Created in 2013, soon after Maharashtra was hit by drought, The Drought Help Group, a Facebook group was set up to connect donors across cities with needy people in drought-affected areas
Today, over 10 crore Indians are part of Facebook. And while most use the social networking site to stay connected with friends and family, a group of social entrepreneurs recently proved that social networking can also help connect the needy to those who wish to help. The Drought Help Group, a Facebook group created after drought hit the state of Maharashtra in 2013 (the worst in 40 years), managed to generate R85 lakh from donors in Mumbai and Pune, and provide it to the needy in the drought-hit areas in Maharashtra. The group, was recently selected as one of the ten Facebook Stories by the social networking website for their extensive work. the guide caught up with the group’s mentor, Ravi Ghate, to share their journey.
Members of The Drought Help Group donating grains to a drought-affected family
Q. How did the Drought Help Group start? How big is the group now?
A. In 2013, there was a severe drought in the state of Maharashtra, the worst in 40 years. Reports of deaths and scarcity of drinking water in those areas prompted us to create a Facebook Group. We started the group to build a network and appeal to people to join our efforts. Our group members identified friends in the drought-affected areas as local volunteers for local level co-ordination. They helped us with the data of the required quantity of water storage tanks, water tankers, cleaning and widening of canals, and other needs. We tied up with donors in urban areas mainly in Pune and Mumbai, who wanted to provide funds and help with resources for these projects. The group has 10,500 members with additional core group of 105 professionals from different fields like IT, construction and pharmaceuticals among others.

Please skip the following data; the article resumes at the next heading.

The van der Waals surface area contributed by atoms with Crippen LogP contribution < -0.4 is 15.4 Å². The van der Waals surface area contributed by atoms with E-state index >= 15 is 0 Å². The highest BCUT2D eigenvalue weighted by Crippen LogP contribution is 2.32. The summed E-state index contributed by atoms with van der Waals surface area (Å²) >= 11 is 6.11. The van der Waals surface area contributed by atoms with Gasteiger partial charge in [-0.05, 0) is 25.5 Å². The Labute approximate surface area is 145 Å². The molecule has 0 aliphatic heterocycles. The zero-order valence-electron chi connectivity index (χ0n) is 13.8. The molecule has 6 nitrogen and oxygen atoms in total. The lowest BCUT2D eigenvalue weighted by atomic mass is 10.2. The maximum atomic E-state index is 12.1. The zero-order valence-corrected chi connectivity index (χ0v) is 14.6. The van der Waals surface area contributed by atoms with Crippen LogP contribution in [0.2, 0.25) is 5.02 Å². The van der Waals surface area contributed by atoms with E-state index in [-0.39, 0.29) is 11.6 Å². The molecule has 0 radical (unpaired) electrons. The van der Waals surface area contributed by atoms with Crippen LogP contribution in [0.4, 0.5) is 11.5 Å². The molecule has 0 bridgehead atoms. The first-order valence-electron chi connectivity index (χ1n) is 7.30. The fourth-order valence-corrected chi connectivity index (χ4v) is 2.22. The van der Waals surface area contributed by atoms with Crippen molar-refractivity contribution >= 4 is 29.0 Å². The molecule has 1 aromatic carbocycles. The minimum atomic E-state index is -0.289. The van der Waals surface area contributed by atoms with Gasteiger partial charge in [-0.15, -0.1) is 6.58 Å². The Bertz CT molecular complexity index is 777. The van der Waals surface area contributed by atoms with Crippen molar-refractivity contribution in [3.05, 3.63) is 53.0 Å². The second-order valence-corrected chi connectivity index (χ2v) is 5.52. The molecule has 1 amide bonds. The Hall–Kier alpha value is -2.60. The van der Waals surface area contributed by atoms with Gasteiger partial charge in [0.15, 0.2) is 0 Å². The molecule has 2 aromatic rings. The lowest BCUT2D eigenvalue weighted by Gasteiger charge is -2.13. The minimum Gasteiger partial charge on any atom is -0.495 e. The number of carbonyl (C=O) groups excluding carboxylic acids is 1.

Q. You could have easily formed an NGO, but you decided to go ahead with a group on a social networking website. Why?
A. We chose this model in order to use IT as a tool to eliminate the middleman. Forming an NGO would have consumed 40% of the gathered funds in infrastructural set up. We saved it by creating a Facebook group, thereby acting as a catalyst and link between the donors and the beneficiaries. The group had decided to not touch a single Rupee while extending the help; the model was designed in such a way that the donors could donate in kind such as grains, water tanks, and any other thing, directly to the beneficiaries.
Q. When people were contributing, they would have also wanted to see how their help was implemented. How did you convince people that the funds were utilised properly?
A. We posted the photos of the donors and victims receiving the aid on the page in order to authenticate the entire programme and also bring about total transparency in our operations. Besides, we were co-ordinating in offering the help directly to the needy villages. People liked this approach and helped us raise a total of R85 lakh in funds as well as in kind. Our efforts helped nearly 10 lakh people from seven districts of the state. Today, they have drinking water provisions till the next rainfall. The group was also instrumental in ensuring water for farming and fodder to help save cattle and wild animals.
Q. Your work has been appreciated nationally, and now with Facebook Stories, you have attained international reputation. But you guys are not operational anymore. Why share your story now? What’s the future plan?
A. Before the FB stories happened, the group received the prestigious Manthan Award for Social Media and Empowerment. We had decided not to continue our operations after the publicity, but we were not against sharing our story, as our story could inspire others and also authenticate our social experiment. So, when Facebook representatives approached us to share our story, Jaideep Pathare, one of the core group members, wrote it for them. As for future goals, the group was formed to address a problem that came in its way. Now, we want to expand this movement and work for water conservation on a large scale. We are working on how this model can be replicated to serve other causes or make this model work at other locations. The groundwater table is depleting everyday. Borewells need to dig deeper, but without much success. We want to work on an international level, seek expertise and donors to reach to the villages to recharge the groundwater table. We are working on it and soon, we will come up with a viable model.
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